(On the other have, if they've read the flyleaf or back-cover blurb, are there really any secrets to keep? )

Rick
Candance 27 Feb 2015 at 19:21  
Hi Rick,

I tend to think there can be a happy middle when it comes to telling someone what happens in a novel. You don't always have to reveal every plot twist, but it helps for the critter to know those first three chapters are really going somewhere.
__________________
You can write for yourself if you like, but you're the only one who will read it. Follow me on Twitter!

Annehwhite 28 Feb 2015 at 14:20  
I think most critters don't read to the end because the writer has submitted the mss too soon, before it's ready to be read. A mss that's ready to be read demonstrates that the writer has worked hard on craft, knows what the story is about and what's at stake, has discarded much that doesn't belong, and has ensured that conflict, beginning with the first page, will move the reader forward. (Does everybody have a copy of "The First Five Pages" by Noah Lukeman. My copy's falling apart.

I stop reading—short stories, essays, chapters of novels—because the submission is too early a draft for reading and criting. I have to keep telling myself, "Good writing is an individual slaving away in the salt mines, alone, with my butt on the chair. It's not a committee activity." I have to dispassionately, objectively ask: Why am I submitting this now? Is there another trap I have to check first? (Regarding the latter: it helps to have a list.)

Often, I just want to say, "This submission is not ready to be read." But that would be rude. So I just disappear quietly and try not to feel guilty for leaving.
Annehwhite 28 Feb 2015 at 14:25  
Oh, and one more thing: I had a writing prof once who drew a line across the page where he stopped reading. We had to figure out why. No grade, and no negative judgment in this practice; just attention to craft and individual curiosity and work. The goal was to get him to read all the way through. It took the entire year for the line on my short stories to disappear. You don't forget experiences like this.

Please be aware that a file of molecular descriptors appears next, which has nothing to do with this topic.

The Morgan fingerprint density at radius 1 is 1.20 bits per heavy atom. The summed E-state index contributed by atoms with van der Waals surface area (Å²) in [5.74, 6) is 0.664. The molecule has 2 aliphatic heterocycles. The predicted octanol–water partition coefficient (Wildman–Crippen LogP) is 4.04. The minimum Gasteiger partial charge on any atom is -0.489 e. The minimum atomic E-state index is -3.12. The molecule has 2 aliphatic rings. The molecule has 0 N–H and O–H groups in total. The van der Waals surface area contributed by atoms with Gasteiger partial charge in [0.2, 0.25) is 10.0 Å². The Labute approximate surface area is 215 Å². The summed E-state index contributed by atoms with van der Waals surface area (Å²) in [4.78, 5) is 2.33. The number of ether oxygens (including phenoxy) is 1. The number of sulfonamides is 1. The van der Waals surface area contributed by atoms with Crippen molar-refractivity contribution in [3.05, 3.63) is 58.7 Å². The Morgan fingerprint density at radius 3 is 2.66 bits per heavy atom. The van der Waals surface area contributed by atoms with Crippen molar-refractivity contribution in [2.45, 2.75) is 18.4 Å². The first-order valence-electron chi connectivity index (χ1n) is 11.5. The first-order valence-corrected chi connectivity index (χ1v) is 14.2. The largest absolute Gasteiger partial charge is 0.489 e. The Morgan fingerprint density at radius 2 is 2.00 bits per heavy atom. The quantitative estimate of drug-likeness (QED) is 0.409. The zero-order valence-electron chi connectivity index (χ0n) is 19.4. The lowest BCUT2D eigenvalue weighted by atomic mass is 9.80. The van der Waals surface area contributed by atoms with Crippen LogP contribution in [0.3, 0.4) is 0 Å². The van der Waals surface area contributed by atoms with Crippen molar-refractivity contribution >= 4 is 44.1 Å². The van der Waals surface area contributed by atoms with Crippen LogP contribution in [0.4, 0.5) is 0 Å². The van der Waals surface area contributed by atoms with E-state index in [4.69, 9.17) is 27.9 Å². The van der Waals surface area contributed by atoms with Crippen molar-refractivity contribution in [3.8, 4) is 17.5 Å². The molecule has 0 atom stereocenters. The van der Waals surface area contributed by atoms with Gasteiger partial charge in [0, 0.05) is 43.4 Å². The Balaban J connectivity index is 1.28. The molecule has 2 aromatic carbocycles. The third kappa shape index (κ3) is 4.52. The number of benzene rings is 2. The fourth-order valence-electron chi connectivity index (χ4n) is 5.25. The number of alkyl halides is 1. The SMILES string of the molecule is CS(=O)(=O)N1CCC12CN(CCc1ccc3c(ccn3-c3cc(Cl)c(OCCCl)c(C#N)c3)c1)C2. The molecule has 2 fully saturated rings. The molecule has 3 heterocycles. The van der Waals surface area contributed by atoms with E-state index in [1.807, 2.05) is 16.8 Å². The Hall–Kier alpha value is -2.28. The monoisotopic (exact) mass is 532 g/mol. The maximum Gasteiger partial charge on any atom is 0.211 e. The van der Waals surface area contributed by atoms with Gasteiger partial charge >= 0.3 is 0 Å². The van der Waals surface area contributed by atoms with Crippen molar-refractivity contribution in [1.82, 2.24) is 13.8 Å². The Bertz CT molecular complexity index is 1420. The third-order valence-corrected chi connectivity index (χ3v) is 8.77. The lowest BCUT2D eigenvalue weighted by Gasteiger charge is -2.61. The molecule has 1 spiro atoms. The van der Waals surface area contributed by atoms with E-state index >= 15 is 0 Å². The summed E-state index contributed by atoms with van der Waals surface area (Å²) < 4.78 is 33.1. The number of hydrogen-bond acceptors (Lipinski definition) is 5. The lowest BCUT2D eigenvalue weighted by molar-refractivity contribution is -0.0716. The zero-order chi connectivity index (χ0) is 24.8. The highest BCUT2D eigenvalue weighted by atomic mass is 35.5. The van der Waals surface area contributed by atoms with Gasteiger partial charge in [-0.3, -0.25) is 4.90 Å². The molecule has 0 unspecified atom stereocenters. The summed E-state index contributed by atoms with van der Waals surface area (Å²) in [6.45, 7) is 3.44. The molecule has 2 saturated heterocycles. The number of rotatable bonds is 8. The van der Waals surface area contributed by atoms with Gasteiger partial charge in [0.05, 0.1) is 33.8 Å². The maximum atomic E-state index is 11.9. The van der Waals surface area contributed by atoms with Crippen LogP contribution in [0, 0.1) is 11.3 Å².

Hollowtusk 8 Apr 2015 at 20:07  
Speculative is a broad term. But the categories offered us here are limited. Perhaps I misread my options, but I chose speculative as the genre for my submitted short instead of fantasy or paranormal. Perhaps I should change it. Fantasy typically implies alternate worlds with magic and paranormal supernatural or psychic abilities. Correct? My story uses the muses from Greek myths in modern context. If a contemporary myth or folklore or fantasy genre was an option I would choose it. I guess I don't want myth rips tied up with recent ghost fads under the paranormal name. A person choosing to read a submitted story here only sees science fiction as the genre, not science fiction with ghosts or horror in space.
Slperrin 19 Apr 2015 at 09:59  
Excellent post with a lot of practical advice, especially for a newbie. When I get to the novel submission point, I will be sure to keep this post in mind. Thank you, Candance!
Cmefreeze 19 Apr 2015 at 13:28  
Quote by: Margotg
But when I've pointed out a weakness that is really hurting the story in a chapter, and then see the same weakness repeated in the subsequent chapter, I find myself getting annoyed. I know I shouldn't, every writer has the right to pick and choose which advice to take. I do that, myself. But I can't help thinking, why did I bother taking the time to comment? The result is I tend to shy away from the writer's next offering. I also feel guilty about that.

These are both personal issues, but I think I'm not the only one who suffers from them.



Well, if you are giving advice to help someone fix a big problem that's, in your opinion, making the story considerably less readable, and they don't bother to fix succeeding chs.... Ya, they have a perfect right to not take your advice, but you have a perfect right to not crit them anymore. Don't feel guilty about it, imho. Just tell yourself you and that writer were not a good match and why should you waste your time writing the crit and their time making them read a crit they obviously don't agree with?